Tuesday 12 June 2018, Taunusanlage 11, 60329 Frankfurt am Main

E-mail Tel: +44 203 780 4137


Daniel Busse

Allen & Overy

Stephan Wilske

Gleiss Lutz

Susanne Gropp-Stadler

Head of Litigation, Siemens


Diana Akikol

ABR Avocats

Markus Burianski

White & Case

Nadia Darwazeh

Clyde & Co

Alexander Fessas

Secretary General, ICC Court and Director of ICC Dispute Resolution Services, International Chamber of Commerce

Beata Gessel-Kalinowska vel Kalisz


Richard Happ


Daniel Hochstrasser

Bär & Karrer

Nikolas Hübschen

Senior Vice President General Law & Litigation, Legal & Compliance, Uniper

Jasmin Kaboni-Voit

Senior Legal Counsel, RWE Supply & Trading

Christian Konrad

Konrad & Partners

James Menz

Deputy Secretary General and Head of Case Management, German Arbitration Institute (DIS)

Jan Erik Spangenberg

Manner Spangenberg

Johanna Wirth

Hengeler Mueller

Mathias Wittinghofer

Herbert Smith Freehills


9.00: Welcome coffee and registration

9.30: Chairs' opening remarks

Daniel Busse, Allen & Overy
Stephan Wilske, Gleiss Lutz
Susanne Gropp-Stadler, Head of Litigation, Siemens

9.45: Session one: The new DIS rules – is the revision courageous enough?

The DIS rules 2018 have adapted and added to German arbitration rules in a way which was intended to reflect the changes and developments of IA. But do the additions go far enough, and are the changes bold enough to move the needle on how the DIS is viewed? Should it have done more to be a leader? Among other things, the panel are expected to – controversely – discuss questions such as:

  • Is “from Ad-hoc plus to ICC light” a fair description?
  • What is missing?
  • Are the revisions innovative, or aping the norm?
  • Are they international enough, or a little too ‘German’?
  • Will the rules improve efficiency, or will we see no drastic change? 

Stephan Wilske, Gleiss Lutz

James Menz, Deputy Secretary General and Head of Case Management, German Arbitration Institute (DIS)
Beata Gessel-Kalinowska vel Kalisz, GESSEL
Christian Konrad, Konrad & Partners

11.00: Coffee break 

11.30: Session two: The GAR Live Question time – on case management

With a focus on the developments in cost and efficiency tools, our esteemed panel will discuss questions submitted by the audience and moderator in advance. For example:

  • The case management conference - does it make sense and how useful is it as a tool?
  • What about non-compliance with procedural groundrules as agreed in the CMC – sanctions?
  • What tools, other than the CMC, are available? Are they being used? If not, why not?
  • How useful is the DIS’ new list of case management tools in particular?
  • Summary dismissal - how to do it and when to do it

Daniel Busse, Allen & Overy

Nadia Darwazeh, Clyde & Co
Alexander Fessas, Secretary General, ICC Court and Director of ICC Dispute Resolution Services, International Chamber of Commerce
Johanna Wirth, Hengeler Mueller

12.45: Networking lunch

14.00: Session three: Lies, fraud and deceit – what are counsel’s duties in arbitration’s defence?              

Despite much talk and a few initiatives, international arbitration continues to produce accusations of questionable behaviour, even on the part of some well-known names. What more can be done? Or should we all accept the reality that IA is by its nature something of an ethical wasteland? Drawing on their collective experience, our panel will address a selection of ethical issues, such as:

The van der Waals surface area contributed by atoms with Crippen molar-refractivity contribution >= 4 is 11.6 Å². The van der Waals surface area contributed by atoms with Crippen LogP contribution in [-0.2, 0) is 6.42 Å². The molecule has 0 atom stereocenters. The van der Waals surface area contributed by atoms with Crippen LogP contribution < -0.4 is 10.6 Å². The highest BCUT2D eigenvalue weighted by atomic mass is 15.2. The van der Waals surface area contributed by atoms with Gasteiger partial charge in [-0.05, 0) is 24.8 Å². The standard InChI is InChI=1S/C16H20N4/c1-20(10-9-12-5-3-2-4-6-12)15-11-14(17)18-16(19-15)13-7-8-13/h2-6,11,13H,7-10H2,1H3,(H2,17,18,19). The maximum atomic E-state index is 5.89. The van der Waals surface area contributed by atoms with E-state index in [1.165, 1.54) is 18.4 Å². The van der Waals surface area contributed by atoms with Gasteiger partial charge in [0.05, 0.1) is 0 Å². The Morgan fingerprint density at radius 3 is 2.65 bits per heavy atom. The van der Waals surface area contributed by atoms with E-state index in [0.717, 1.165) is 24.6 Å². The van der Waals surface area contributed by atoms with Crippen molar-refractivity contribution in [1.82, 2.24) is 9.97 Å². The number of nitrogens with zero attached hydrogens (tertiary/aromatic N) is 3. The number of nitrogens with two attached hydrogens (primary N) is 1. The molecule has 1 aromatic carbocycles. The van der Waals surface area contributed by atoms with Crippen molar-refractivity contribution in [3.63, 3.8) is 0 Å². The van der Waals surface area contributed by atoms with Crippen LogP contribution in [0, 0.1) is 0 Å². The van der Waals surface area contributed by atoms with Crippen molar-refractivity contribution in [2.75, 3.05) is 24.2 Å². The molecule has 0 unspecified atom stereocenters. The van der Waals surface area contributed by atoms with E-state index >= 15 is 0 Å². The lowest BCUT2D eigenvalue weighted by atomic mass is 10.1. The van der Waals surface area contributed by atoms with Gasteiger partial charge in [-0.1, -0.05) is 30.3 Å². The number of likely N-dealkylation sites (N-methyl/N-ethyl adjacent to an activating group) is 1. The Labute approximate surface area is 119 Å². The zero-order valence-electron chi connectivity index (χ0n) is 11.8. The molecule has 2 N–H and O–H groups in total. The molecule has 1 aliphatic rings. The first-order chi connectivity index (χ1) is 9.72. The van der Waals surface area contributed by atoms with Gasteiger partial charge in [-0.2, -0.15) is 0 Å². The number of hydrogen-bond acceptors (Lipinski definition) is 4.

• Evidently false testimony and the like – what are counsel’s responsibilities?
  • New developments in ethics – e.g. in Singapore
  • What tools do institutions have on ethical points?
  • Guerrilla tactics – what sanctions are available?
  • Unscrupulous experts and how to deal with them

Jan Erik Spangenberg, Manner Spangenberg
Mathias Wittinghofer, Herbert Smith Freehills
Diana Akikol, ABR Avocats

15.15: Coffee break

15.45: Session four: The GAR Live Inquisition on the future of IA in Europe: is private justice doomed?

International arbitration is facing more competition – from opt in commercial courts, and other projects around the world. Meanwhile, civil society wants to stop any dispute featuring public money or quasi-public money, being decided “behind closed doors”. What does the future hold? Right now, IA practitioners are spoiled – with case numbers growing and the value at stake only increasing. Will that still be true in 10 years time? How does the international arbitration community ensure it is?

In the style of a US senate committee hearing, this session will see a succession of witnesses being ‘grilled’ by a panel of GAR Live inquisitors on how to ensure the goose that lays the golden egg isn’t killed. Issues the panel are likely to explore include:

  • What challenges do in house counsel face, in particular?
  • Why do clients really choose international arbitration? Is it all down to enforceability, in the end?
  • Are complaints that IA is too unpredictable fair?
  • How much of a threat are attempts to establish English-speaking courts in jurisdictions such as France, the Netherlands and Germany? Or are they in fact not a threat but a chance?
  • How can we defend investor-state arbitration in particular, and how do we prevent spill-over effects to commercial arbitration?

Susanne Gropp-Stadler, Head of Litigation, Siemens
Nikolas Hübschen, Senior Vice President General Law & Litigation, Legal & Compliance, Uniper
Jasmin Kaboni-Voit, Senior Legal Counsel, RWE Supply & Trading

Richard Happ, Luther
Daniel Hochstrasser, Bär & Karrer
Markus Burianski, White & Case

17.00: Chairs' closing remarks

Daniel Busse, Allen & Overy
Stephan Wilske, Gleiss Lutz
Susanne Gropp-Stadler, Head of Litigation, Siemens


Taunusanlage 11, 60329 Frankfurt am Main


Private Practitioner
Type Price Until
Super Early €700  4 May 2018
Early €850 1 Jun 2018
Standard €1,000 12 Jun 2018


Type Price
Standard Complimentary